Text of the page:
At 73 years old and 5 feet tall, Louise Atkinson Clark is something of a legend at Ironman Mont-Tremblant.

World triathlons, marathons, half-Ironman… Ms. Atkinson Clark has lost count of the competitions in which she has taken part. From Toronto to New York, from Tokyo to London, via Puerto Rico and Chicago: the native of Quebec has been traveling all over the world for 13 years to satisfy her passion, without ever missing the annual meeting of Tremblant, taking place this weekend.

“I’m not doing this for that, but it looks like I’m inspiring a damn gang!” exclaims the charming lady in a burst of communicative laughter, Friday, seated with La Presse on a terrace.

Mrs. Atkinson Clark immediately agreed to meet with us, two days before her umpteenth half-Ironman. “Hopefully I live up to what you are looking for…” she emailed us. It was enough to see her arrive with her broad smile after an hour of waiting at check-in to understand that the conversation would be interesting.

At 73, therefore, Louise Atkinson Clark devotes her life and her money to her passion: training. “Competitions are like training, but they feed you and tell you where to go,” she sums up.

That statement certainly wouldn’t have come out of her mouth in 1980, when she gave birth to her third son…and decided to take up running.

“I hated running for two years,” she says candidly. I would run 20 minutes and quit. […] I had to move, it was my third child! »

One thing leading to another, she ran 3 km, then 5 and finally 10. It was not until 2003, 23 years after she started, while her sons were training for the Montreal marathon, that she had a “bubble”. “I could do the half marathon,” she thought.

She did it. And that was the start of something much bigger…

In the spring of 2006, Louise Atkinson Clark was swimming in an indoor pool in Saint-Eustache when she met a lady. “She’s like, ‘Do you do triathlons?’ I said, “Are you crazy? It’s a gang of flippers!” I was doing all three sports, but I said to myself: it’s impossible for me to put the three sports one behind the other. »

It was the lady’s husband who told her about the sprint distance. Convinced, Atkinson Clark signed up for her first triathlon. Thus was born his love for sport. Love that grew, then grew, until she participated in her first worlds, in Budapest in 2010. She was 60 years old.

Since retiring as a nurse in 2011, Ms. Atkinson Clark has been training full time.

In 2011, she enlisted the services of a professional trainer: Philippe Bertrand, from LifeSport. Qualified for the world triathlon in China, she preferred to take part in the Canadian Championships in Kelowna, where she won. Then she finished first of 69 women in her age category at the Toronto Half Marathon. “I did it in 1 hr 50 min!” she exclaims proudly.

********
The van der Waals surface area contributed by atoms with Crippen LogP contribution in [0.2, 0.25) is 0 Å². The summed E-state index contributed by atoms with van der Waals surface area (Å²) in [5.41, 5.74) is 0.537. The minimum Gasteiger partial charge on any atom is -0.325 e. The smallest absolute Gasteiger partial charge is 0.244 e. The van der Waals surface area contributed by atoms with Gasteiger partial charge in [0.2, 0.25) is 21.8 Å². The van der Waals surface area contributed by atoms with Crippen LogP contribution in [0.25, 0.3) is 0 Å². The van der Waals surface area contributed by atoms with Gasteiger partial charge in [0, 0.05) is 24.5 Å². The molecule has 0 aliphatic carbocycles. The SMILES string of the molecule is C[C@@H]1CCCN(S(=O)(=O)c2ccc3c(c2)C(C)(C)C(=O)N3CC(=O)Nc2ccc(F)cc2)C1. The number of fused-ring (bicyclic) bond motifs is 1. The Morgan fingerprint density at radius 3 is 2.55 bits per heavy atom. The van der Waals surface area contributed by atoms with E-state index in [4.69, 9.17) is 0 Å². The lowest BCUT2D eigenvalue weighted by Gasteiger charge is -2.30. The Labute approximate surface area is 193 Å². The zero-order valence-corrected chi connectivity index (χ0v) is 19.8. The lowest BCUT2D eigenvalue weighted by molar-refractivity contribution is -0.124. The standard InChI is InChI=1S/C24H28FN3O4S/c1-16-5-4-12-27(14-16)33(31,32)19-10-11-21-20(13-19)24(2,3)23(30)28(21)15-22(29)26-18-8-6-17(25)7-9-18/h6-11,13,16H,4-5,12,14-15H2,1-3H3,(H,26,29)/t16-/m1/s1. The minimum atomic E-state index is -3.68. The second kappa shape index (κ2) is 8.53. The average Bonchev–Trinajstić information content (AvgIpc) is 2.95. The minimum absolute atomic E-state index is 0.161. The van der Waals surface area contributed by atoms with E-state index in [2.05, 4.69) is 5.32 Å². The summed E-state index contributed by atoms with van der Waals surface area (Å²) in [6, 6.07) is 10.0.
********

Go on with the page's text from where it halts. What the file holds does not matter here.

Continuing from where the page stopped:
The following year, 2012, she competed in her first half Ironman, at Tremblant, which she completed with “an excellent time”. It was however, she didn’t know then, her last competition for some time…

Three weeks later, Ms. Atkinson Clark was cycling in a small country lane in Terrebonne when she was hit head-on by a motorist who was sleeping at the wheel.

“He hit me at about 90 km/h. I woke up at Sacré-Coeur three days later with 18 fractures. One pneumothorax, ten thousand cases. I was in a corset for four months, in a hospital bed. They came to wash me. »

“Inwardly, I thought of the three girls who had been killed the year before on the 116, of the Ironwomen, she relates. They were going to a camp in Sherbrooke. After that, I thought of a workmate who got hit on her bike in the United States by a woman who was texting. She was less lucky than me. She remained a vegetable for five years and she died. »

According to the doctors, Mrs Atkinson Clark survived the accident thanks to her great physical condition.

True to form, she got through this ordeal by remaining positive. Eleven months later, she returned to competition by completing a duathlon at Tremblant. This accident changed her life, believes the one who now lives in Tremblant.

“I’m supposed to be dead or in a wheelchair, so life is very good!” »

In the last 10 minutes of our interview, Louise Atkinson Clark lists the competitions in which she has taken part around the world since 2013. There are so many, that we get lost in them.

“That’s crazy, huh! All my money goes on this! she says.

Mrs. Atkinson Clark has had various injuries over the years. Last year, at Tremblant, she collapsed after 15 km of cycling. She passed all possible heart and brain tests: “Everything is normal,” she says. If necessary, she consults an osteopath; she also met him a few hours before our interview for his half-Ironman on Sunday.

How long does she plan to continue competing? “As long as I can!” she exclaims. There, I am doing the six major marathons. I always said I would never run a marathon, but never say never. »

She checked New York, Berlin, Tokyo and London off her list. Chicago will be added in the fall. Only Boston will remain.

“After Boston, I won’t be doing any more marathons,” she clarified, before adding, “I’m going to do half marathons.” »

Well yes, of course!

There was already a certain excitement in the air of Tremblant on Friday afternoon, as the athletes arrived in the city. The weekend will kick off this Saturday morning, at 7 a.m., with the 5150 Triathlon. The course consists of 1.5 km of swimming, 40 km of cycling and 10 km of running.

On Sunday, starting at 6:50 a.m., Ironman 70.3 will take place. Athletes will complete 1.9 km of swimming, 90 km of cycling and 21.1 km of running. The men’s front runners include Canadians Lionel Sanders and Jackson Laundry as well as Americans Trevor Foley and Tim O’Donnell. On the women’s side, Canadians Tamara Jewett and Rach McBride will be present, as well as Americans Jodie Robertson and Mollie Hebda.